The Anne Reid ’72 Art Gallery at Princeton Day School is pleased to present “Vanishing Landscapes,” an exhibit which seeks to respond to the issue of climate change in our environment, and features works by James Balog and Susan Hoenig. This exhibit is on view from Oct. 19 through Nov. 13. There will be an artists’
reception on Thursday, Oct. 29, from 12:30 p.m. to 1:30 p.m.. The reception is free and open to the public.
For 35 years, James Balog has engaged in long-term photography programs to give a visual voice to our planet’s changing ecosystems. Susan Hoenig’s paintings of wildlife and habitats depict the symbolic relationship between habitat, plants, and the animal
kingdom. These two artists share views of the human impact on our environment.
In “Vanishing Landscapes,” Balog will exhibit photographs, storyboards and videos from his Extreme Ice Survey. Balog currently has camera stations recording glacial calving at
24 glaciers around the world, including glaciers in Antarctica, Greenland, Iceland, Alaska, Canada, Australia, and in the Rocky Mountains. These photographs have been combined into time lapse videos to demonstrate our transforming environment. Balog has
been honored with awards from Duke University, Dickinson College, the University of Albert, and the American Geophysical Union; published eight books; and exhibited in more than one hundred museums and galleries worldwide. He has presented his findings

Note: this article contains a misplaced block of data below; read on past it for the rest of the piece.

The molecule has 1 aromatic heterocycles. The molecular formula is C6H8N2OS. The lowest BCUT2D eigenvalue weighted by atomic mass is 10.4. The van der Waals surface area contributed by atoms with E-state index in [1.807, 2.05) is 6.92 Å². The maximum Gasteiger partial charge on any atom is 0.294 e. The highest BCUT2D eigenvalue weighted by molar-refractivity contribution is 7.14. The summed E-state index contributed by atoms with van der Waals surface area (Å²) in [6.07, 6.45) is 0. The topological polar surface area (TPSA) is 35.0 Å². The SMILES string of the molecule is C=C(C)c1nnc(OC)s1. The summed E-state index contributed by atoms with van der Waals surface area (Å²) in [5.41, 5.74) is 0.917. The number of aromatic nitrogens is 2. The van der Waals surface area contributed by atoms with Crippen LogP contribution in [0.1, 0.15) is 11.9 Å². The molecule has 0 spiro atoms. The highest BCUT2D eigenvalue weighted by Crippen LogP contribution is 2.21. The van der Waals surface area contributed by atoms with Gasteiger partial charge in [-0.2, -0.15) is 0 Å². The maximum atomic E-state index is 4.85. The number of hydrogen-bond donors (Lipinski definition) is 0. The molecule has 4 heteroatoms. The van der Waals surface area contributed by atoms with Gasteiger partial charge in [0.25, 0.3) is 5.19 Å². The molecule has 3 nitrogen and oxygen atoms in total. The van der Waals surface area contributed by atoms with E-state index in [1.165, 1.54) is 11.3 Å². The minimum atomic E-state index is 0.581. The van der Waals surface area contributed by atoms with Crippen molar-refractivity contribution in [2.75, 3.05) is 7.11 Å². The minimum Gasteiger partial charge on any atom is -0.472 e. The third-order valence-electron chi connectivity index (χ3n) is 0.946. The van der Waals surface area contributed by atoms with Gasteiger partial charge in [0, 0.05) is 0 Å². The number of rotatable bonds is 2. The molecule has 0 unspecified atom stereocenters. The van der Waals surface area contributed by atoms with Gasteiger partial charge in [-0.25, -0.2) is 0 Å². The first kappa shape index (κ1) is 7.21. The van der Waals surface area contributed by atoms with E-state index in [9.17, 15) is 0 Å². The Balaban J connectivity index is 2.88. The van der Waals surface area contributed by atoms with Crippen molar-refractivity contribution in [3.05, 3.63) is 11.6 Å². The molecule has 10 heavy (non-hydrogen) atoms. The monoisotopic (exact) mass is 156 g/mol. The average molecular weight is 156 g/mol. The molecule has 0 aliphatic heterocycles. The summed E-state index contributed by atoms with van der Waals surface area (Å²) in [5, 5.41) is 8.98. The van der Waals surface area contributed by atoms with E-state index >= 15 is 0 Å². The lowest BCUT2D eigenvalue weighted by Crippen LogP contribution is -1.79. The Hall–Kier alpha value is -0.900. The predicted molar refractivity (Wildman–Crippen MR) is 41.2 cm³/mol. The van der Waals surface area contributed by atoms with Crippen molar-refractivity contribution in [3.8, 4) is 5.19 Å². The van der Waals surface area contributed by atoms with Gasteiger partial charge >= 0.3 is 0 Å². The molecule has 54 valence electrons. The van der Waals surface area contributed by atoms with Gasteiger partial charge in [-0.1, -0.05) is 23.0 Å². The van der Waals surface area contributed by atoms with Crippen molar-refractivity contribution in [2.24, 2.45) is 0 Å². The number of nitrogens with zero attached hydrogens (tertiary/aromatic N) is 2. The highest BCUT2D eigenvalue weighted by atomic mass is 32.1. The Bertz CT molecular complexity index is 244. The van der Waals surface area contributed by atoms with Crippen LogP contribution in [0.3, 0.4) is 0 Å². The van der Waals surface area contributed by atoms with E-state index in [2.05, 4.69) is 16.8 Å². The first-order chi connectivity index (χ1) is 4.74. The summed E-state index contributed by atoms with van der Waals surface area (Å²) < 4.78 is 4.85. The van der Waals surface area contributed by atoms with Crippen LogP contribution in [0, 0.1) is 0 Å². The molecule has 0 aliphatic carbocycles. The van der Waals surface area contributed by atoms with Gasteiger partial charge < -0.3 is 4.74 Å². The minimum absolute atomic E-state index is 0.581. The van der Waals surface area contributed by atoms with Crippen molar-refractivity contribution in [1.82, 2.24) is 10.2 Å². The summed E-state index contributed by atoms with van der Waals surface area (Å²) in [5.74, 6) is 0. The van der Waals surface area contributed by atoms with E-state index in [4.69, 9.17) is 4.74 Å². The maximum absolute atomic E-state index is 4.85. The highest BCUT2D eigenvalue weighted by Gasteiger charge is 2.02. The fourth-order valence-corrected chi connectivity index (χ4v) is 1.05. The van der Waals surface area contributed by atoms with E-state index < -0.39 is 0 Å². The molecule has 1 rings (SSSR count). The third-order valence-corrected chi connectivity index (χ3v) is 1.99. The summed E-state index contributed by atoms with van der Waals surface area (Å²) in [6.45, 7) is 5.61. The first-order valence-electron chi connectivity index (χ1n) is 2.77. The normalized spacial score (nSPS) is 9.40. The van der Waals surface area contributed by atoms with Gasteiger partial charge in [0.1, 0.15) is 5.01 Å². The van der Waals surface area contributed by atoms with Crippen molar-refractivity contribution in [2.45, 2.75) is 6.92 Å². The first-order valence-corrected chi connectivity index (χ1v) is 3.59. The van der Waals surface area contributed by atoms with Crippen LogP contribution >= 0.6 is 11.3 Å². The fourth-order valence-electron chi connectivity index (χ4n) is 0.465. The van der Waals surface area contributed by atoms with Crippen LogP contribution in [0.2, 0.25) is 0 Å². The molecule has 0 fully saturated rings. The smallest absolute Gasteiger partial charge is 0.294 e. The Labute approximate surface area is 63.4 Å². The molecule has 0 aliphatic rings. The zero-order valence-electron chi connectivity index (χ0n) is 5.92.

in the TED Talk Time-lapse Proof of Extreme Ice Loss. The Extreme Ice Survey is featured in the Emmy award-winning documentary Chasing Ice.
Susan Hoenig’s expertise on biodiversity ranges from blue heron habits in eelgrass, to the relationship between the red knot and horseshoe crab, to the foraging Antarctic Elephant Seal. “My paintings explore the impact of ecological issues,” she says. She continues, “Nature has a wonderful balance. What we see is only the outer margin of an intricate web. My paintings reflect in-depth feelings and symbols of shifting change happening before our eyes.”
Hoenig has taught at the Arts Council of Princeton and Princeton
Young Achievers for many years, received a Sculpture Fellowship from the New Jersey State Arts Council, and she has exhibited widely. In addition to her art, Hoenig gains insights from the work she does at the Featherbed Lane Bird Banding Station in the Sourland Mountains.
On announcing “Vanishing Landscapes,” Gallery Director Jody Erdman noted, “Many individual artists continue to respond to the issue of climate change in various disparate ways. Highlighting their work helps raise awareness about our environment and the changes which continue to happen every day.”
“Vanishing Landscapes” is open to the public from 9:00 a.m. to 5:00 p.m. Monday through Friday when the school is in session. For more information about the Anne Reid ’72 Art Gallery, please call Jody Erdman, Art Gallery Director, at 609.924.6700 x 1772
or visit www.pds.org.